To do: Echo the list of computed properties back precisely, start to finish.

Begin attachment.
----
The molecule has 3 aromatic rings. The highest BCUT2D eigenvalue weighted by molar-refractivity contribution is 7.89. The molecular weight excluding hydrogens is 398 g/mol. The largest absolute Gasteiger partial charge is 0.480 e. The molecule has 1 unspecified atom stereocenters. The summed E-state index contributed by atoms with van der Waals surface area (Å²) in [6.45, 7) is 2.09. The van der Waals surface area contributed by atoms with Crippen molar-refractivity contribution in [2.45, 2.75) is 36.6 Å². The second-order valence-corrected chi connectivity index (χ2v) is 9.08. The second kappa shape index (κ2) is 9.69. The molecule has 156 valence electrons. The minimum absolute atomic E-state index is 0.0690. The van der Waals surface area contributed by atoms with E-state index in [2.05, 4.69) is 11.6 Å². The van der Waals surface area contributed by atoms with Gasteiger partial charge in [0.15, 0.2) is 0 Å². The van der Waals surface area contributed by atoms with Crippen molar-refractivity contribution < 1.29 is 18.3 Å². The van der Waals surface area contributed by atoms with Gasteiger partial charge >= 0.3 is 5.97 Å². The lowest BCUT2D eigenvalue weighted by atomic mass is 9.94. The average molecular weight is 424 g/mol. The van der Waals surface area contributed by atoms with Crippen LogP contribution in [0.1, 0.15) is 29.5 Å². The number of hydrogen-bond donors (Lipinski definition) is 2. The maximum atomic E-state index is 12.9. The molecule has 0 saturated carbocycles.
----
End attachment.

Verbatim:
The molecule has 3 aromatic rings. The highest BCUT2D eigenvalue weighted by molar-refractivity contribution is 7.89. The molecular weight excluding hydrogens is 398 g/mol. The largest absolute Gasteiger partial charge is 0.480 e. The molecule has 1 unspecified atom stereocenters. The summed E-state index contributed by atoms with van der Waals surface area (Å²) in [6.45, 7) is 2.09. The van der Waals surface area contributed by atoms with Crippen molar-refractivity contribution in [2.45, 2.75) is 36.6 Å². The second-order valence-corrected chi connectivity index (χ2v) is 9.08. The second kappa shape index (κ2) is 9.69. The molecule has 156 valence electrons. The minimum absolute atomic E-state index is 0.0690. The van der Waals surface area contributed by atoms with E-state index in [2.05, 4.69) is 11.6 Å². The van der Waals surface area contributed by atoms with Gasteiger partial charge in [0.15, 0.2) is 0 Å². The van der Waals surface area contributed by atoms with Crippen molar-refractivity contribution < 1.29 is 18.3 Å². The van der Waals surface area contributed by atoms with Gasteiger partial charge >= 0.3 is 5.97 Å². The lowest BCUT2D eigenvalue weighted by atomic mass is 9.94. The average molecular weight is 424 g/mol. The van der Waals surface area contributed by atoms with Crippen LogP contribution in [0.1, 0.15) is 29.5 Å². The number of hydrogen-bond donors (Lipinski definition) is 2. The maximum atomic E-state index is 12.9. The molecule has 0 saturated carbocycles.